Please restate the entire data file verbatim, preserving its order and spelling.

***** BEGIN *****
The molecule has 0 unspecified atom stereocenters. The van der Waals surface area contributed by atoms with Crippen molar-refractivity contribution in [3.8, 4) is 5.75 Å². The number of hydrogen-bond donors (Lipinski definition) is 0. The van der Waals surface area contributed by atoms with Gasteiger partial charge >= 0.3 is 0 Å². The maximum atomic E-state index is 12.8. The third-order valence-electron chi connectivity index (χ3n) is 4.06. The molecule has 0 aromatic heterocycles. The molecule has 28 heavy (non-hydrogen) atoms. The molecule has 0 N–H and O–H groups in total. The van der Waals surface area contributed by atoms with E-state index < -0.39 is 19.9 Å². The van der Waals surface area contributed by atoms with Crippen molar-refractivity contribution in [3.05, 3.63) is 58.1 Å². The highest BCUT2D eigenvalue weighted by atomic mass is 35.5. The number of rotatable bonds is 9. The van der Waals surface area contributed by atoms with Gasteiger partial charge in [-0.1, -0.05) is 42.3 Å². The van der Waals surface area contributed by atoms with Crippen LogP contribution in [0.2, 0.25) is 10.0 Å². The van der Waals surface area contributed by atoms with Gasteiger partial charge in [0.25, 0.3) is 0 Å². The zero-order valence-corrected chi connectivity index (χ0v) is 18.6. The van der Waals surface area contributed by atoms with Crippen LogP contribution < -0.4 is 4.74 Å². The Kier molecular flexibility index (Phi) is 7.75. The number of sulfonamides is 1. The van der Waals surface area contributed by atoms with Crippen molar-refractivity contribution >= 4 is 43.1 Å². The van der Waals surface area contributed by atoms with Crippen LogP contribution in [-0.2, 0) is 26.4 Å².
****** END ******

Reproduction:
The molecule has 0 unspecified atom stereocenters. The van der Waals surface area contributed by atoms with Crippen molar-refractivity contribution in [3.8, 4) is 5.75 Å². The number of hydrogen-bond donors (Lipinski definition) is 0. The van der Waals surface area contributed by atoms with Gasteiger partial charge >= 0.3 is 0 Å². The maximum atomic E-state index is 12.8. The third-order valence-electron chi connectivity index (χ3n) is 4.06. The molecule has 0 aromatic heterocycles. The molecule has 28 heavy (non-hydrogen) atoms. The molecule has 0 N–H and O–H groups in total. The van der Waals surface area contributed by atoms with E-state index < -0.39 is 19.9 Å². The van der Waals surface area contributed by atoms with Crippen molar-refractivity contribution in [3.05, 3.63) is 58.1 Å². The highest BCUT2D eigenvalue weighted by atomic mass is 35.5. The number of rotatable bonds is 9. The van der Waals surface area contributed by atoms with Gasteiger partial charge in [-0.1, -0.05) is 42.3 Å². The van der Waals surface area contributed by atoms with Crippen LogP contribution in [0.2, 0.25) is 10.0 Å². The van der Waals surface area contributed by atoms with Gasteiger partial charge in [0.25, 0.3) is 0 Å². The zero-order valence-corrected chi connectivity index (χ0v) is 18.6. The van der Waals surface area contributed by atoms with Crippen LogP contribution < -0.4 is 4.74 Å². The Kier molecular flexibility index (Phi) is 7.75. The number of sulfonamides is 1. The van der Waals surface area contributed by atoms with Crippen molar-refractivity contribution >= 4 is 43.1 Å². The van der Waals surface area contributed by atoms with Crippen LogP contribution in [-0.2, 0) is 26.4 Å².